Honey Contains Traces Of Radioactive Chemicals From Nuclear Bomb Test

 (Photo by INTI OCON/AFP via Getty Images)

If you're a fan of honey, this is information you might want to know.

According to a new study lead by geologist Jim Kaste of the College of William & Mary in Williamsburg, Virginia, it's been found that honey produced in the U.S. contains traces of radioactive fallout from nuclear bomb testing during the Cold War.

“There was a period in which we tested hundreds of nuclear weapons in the atmosphere,” Kaste says. “What that did was put a blanket of these isotopes into the environment during a very narrow time window.”

The study shows the honey is from much of the eastern US shows traces of a cesium-137, a radioactive element and of the 122 honey samples tested, 68 showed detectable traces of the radioactive cesium, Science Alert reported.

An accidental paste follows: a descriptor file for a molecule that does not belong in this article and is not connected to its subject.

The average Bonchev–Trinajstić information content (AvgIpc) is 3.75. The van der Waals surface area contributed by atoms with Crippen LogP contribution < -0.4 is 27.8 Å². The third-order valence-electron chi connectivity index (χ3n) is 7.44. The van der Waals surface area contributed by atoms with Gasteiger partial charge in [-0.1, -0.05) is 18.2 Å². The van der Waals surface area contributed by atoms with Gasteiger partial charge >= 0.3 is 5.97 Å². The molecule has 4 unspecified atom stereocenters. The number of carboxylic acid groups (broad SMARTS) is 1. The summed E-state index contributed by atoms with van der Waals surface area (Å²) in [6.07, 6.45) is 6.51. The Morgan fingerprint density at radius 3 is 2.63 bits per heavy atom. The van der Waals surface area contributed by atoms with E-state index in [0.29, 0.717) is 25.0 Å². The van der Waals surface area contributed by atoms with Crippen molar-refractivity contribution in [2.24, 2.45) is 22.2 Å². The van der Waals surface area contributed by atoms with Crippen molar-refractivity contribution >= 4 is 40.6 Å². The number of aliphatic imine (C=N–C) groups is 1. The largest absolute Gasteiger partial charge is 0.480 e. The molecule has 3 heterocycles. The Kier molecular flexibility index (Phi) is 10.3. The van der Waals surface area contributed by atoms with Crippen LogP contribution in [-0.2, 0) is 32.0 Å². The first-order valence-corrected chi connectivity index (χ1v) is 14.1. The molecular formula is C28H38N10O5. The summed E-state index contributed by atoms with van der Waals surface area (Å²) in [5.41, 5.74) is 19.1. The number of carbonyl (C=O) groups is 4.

The case also explains how there's no risk to human health, but the honey can help locate "hot spots" of soil contamination. However, it is surprising to the scientists, as the half-life of cesium-137 is 30 years, meaning that after so long most of the radioactivity ought to have dissipated.

To learn and read about this new study, click here.

Sponsored Content

Sponsored Content